When an employee from Pittsburgh is offered a relocation assignment to Shanghai, what is his thought process? What personal issues did he have to work out before deciding to accept the transfer?
In a Q&A in the March 2 issue of Human Resource Executive, Erik Duerring, director of consulting services for Asia for Development Dimensions International Inc., offered advice for managing employees in China.
Now, the co-author of Leadership Success in China: An Expatriate's Guide, discusses the personal side of his journey.
When you were approached about taking an expat assignment to China, what were your initial thoughts?
I have come to appreciate this from an organization that provides career opportunities versus just a job. Over the years, DDI has offered numerous assignments and growth opportunities that have taken me from Mozambique to Moline, Ill., and many places in between.
My initial thought was how very fortunate I feel to work for a company that invests in people development and have leaders who passionately support such assignments.
Professionally, the China market offers a stimulating and engaging workplace like no other place. At that time, numerous articles referred to China as the last great frontier and I recall thinking that, professionally, why would I not want to take part in its history?
Personally, I have been intrigued with China ever since my great aunt shared stories and pictures of traveling to China in the late 1980s. So there was an immediate attraction to the thought of experiencing China's emerging world economy first-hand. Thankfully my wife was of a similar mind-set and we were committed to make it work [both professionally and personally] from that moment on.
Did you take your family to China with you?
Absolutely. Besides the professional growth and development an expatriate assignment had to offer, the benefit of the family's culture immersion was a major draw. A key reason why expatriate assignments fail is due to the expat's family situation.
Knowing this, it was essential to have a strong family foundation and ensure the whole family was onboard to make it work.
What did your family think about moving to China?
Missing our family and friends was certain but all were supportive -- which helped tremendously. My wife and I were aware that our daily life would be different but regardless of our pre-departure research, we had no real idea what this would mean.
We knew we would have to be flexible and view things with an open mind as we jumped into a new culture. We focused on how culture shock would impact us and our perceptions of the experience. This understanding became an instrumental beacon as we navigated our initial Shang "High" and Shang "Low" days. Thankfully for us, the Shang "High" days significantly outnumber the rest.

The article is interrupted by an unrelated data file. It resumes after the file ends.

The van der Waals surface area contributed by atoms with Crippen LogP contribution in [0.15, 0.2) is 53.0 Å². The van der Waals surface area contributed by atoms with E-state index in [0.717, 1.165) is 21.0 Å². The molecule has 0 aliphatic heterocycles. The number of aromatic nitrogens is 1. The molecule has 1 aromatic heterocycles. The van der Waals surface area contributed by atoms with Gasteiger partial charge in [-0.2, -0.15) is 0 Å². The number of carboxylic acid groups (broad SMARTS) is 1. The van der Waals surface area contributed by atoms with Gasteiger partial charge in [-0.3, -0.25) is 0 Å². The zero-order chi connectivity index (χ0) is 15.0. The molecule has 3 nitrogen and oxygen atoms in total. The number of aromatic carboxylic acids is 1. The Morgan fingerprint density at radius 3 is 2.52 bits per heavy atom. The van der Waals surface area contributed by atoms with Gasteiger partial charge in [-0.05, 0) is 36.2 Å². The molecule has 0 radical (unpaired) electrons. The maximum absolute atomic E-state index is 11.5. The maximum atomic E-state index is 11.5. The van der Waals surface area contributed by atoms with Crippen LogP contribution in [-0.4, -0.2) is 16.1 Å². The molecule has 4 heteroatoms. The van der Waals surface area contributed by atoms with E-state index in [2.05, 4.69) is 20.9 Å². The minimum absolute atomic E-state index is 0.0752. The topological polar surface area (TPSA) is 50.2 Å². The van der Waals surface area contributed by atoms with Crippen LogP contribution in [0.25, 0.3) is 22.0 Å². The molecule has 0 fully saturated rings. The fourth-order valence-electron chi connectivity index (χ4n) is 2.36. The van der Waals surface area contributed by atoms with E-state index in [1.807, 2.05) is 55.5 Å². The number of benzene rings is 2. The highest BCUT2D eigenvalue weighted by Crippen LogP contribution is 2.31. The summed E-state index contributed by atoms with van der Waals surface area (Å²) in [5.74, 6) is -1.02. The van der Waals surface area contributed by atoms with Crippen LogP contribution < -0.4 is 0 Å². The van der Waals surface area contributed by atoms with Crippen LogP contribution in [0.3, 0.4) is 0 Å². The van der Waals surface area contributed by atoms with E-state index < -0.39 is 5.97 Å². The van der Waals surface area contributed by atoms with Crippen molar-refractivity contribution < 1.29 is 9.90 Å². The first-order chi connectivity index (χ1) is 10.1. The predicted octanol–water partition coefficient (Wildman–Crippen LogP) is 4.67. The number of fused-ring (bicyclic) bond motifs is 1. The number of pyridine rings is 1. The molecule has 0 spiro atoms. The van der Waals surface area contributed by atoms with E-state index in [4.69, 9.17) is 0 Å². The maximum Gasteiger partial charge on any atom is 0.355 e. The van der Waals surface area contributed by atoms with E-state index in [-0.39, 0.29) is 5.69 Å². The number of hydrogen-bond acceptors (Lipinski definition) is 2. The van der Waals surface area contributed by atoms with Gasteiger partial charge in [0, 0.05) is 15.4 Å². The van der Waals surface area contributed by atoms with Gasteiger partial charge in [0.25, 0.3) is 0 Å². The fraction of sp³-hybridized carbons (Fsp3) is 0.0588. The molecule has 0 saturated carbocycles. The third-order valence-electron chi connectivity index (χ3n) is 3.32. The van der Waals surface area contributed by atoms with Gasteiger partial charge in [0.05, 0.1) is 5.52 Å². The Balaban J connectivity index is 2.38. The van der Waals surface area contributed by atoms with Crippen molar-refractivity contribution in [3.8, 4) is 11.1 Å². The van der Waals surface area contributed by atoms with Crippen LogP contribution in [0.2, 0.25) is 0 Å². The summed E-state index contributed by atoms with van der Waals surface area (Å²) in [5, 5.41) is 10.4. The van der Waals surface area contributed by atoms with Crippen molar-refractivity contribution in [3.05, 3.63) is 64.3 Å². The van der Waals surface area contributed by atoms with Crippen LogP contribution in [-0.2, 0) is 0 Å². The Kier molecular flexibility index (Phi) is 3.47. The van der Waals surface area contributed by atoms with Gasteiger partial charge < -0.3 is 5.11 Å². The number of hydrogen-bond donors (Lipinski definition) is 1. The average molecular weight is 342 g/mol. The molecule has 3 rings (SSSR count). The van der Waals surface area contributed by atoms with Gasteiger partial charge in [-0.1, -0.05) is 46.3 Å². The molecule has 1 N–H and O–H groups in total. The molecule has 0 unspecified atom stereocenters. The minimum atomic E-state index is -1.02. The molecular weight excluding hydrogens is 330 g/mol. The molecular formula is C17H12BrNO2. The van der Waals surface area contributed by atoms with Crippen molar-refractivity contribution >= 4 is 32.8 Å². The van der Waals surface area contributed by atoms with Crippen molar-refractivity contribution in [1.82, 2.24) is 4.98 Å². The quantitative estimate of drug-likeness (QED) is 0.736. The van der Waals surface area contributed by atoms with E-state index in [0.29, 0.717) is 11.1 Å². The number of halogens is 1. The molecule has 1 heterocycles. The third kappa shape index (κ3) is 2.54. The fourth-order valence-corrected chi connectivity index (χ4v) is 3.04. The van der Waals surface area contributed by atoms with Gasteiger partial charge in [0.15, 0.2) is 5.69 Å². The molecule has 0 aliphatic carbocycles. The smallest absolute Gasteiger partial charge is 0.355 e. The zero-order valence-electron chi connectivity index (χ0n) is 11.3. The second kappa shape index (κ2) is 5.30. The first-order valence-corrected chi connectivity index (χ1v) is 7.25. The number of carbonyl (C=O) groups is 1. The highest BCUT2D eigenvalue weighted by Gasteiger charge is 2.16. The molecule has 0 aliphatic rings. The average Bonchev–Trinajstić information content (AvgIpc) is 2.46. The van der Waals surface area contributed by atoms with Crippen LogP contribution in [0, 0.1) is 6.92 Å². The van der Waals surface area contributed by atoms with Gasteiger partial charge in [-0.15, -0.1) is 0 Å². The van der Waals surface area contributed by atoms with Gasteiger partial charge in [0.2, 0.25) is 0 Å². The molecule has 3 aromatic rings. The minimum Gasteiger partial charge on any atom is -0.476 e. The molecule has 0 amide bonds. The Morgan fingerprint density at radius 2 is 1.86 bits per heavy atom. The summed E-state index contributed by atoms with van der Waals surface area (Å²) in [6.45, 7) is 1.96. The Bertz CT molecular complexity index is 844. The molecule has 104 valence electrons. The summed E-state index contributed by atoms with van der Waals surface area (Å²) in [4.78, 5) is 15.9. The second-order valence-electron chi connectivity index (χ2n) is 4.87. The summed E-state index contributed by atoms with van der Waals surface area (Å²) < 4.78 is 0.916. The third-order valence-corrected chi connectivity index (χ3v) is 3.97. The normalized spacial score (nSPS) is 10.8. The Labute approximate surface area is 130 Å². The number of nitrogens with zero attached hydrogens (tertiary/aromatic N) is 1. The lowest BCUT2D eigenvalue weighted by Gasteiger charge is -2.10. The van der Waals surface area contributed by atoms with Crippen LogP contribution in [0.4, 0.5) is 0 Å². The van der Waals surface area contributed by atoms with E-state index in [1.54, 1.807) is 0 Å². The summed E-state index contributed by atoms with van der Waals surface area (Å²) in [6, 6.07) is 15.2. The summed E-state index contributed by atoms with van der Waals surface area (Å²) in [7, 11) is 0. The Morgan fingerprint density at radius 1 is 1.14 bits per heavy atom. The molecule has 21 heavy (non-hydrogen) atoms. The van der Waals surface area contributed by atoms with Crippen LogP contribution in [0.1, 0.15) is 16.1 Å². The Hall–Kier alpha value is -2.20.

How are you dealing with the language and getting around in the country?
In my past studies, I concentrated on Spanish and Russian. With both languages, I have been able to stumble my way through past travels. Unfortunately the Chinese language has not been easy for me. I recall my first months in China as I attempted to communicate with others, my brain would automatically spit out Spanish.
Here are some of the ways I traverse China without knowing enough Chinese:
* Professionally, I welcome meetings to take place in Chinese as long as main points, action steps and timelines can be summarized to ensure we are all on the same page.
* [I] make an attempt to communicate in Chinese as this will go a long way and [is] guaranteed to arouse a smile or two.
* My charade skills have increased tenfold.
* My wife and two kids can speak Chinese much better than I can. When we travel throughout China, I do rely on them from time to time to provide color commentary to my limited Chinese and charades. Nothing is more humbling when your five-year-old corrects your tonal pronunciation, which is then followed by a crowd of laughter.
* Have a great sense of humor and patience.
* Remember that you are in their country and cannot speak the language. Not the other way around.
What do you do for recreation?
One of the most important things to do is keep a balance. Work can quickly become all consuming with days tackling fast-growth markets and evenings connecting with countries that are just waking up.
As a personal release, I enjoy going for bike rides through the city at night. On several occasions, we have taken our trusty maps and biked off into the rural countryside. I am still amazed that within 90 minutes, you can bike from the misty morning fields where families do not have indoor plumbing to the epicenter of China's financial district. I just love the sights, sounds and smells of Shanghai.
As a family we enjoy getting out in Shanghai and the surrounding sites to ensure we are seeing as much of our adopted hometown as possible. In particular we take pleasure in the fast-fleeting "Old China" experiences of Shanghai. Give us an alleyway and we become entranced with it.
We also enjoy just spending quality family time in one of the many Shanghai parks. A less frequent recreation activity is for family trips throughout China and Asia. My wife and I have an ever-growing list of the places we would like to see before returning home. Only problem is picking the ones to see first.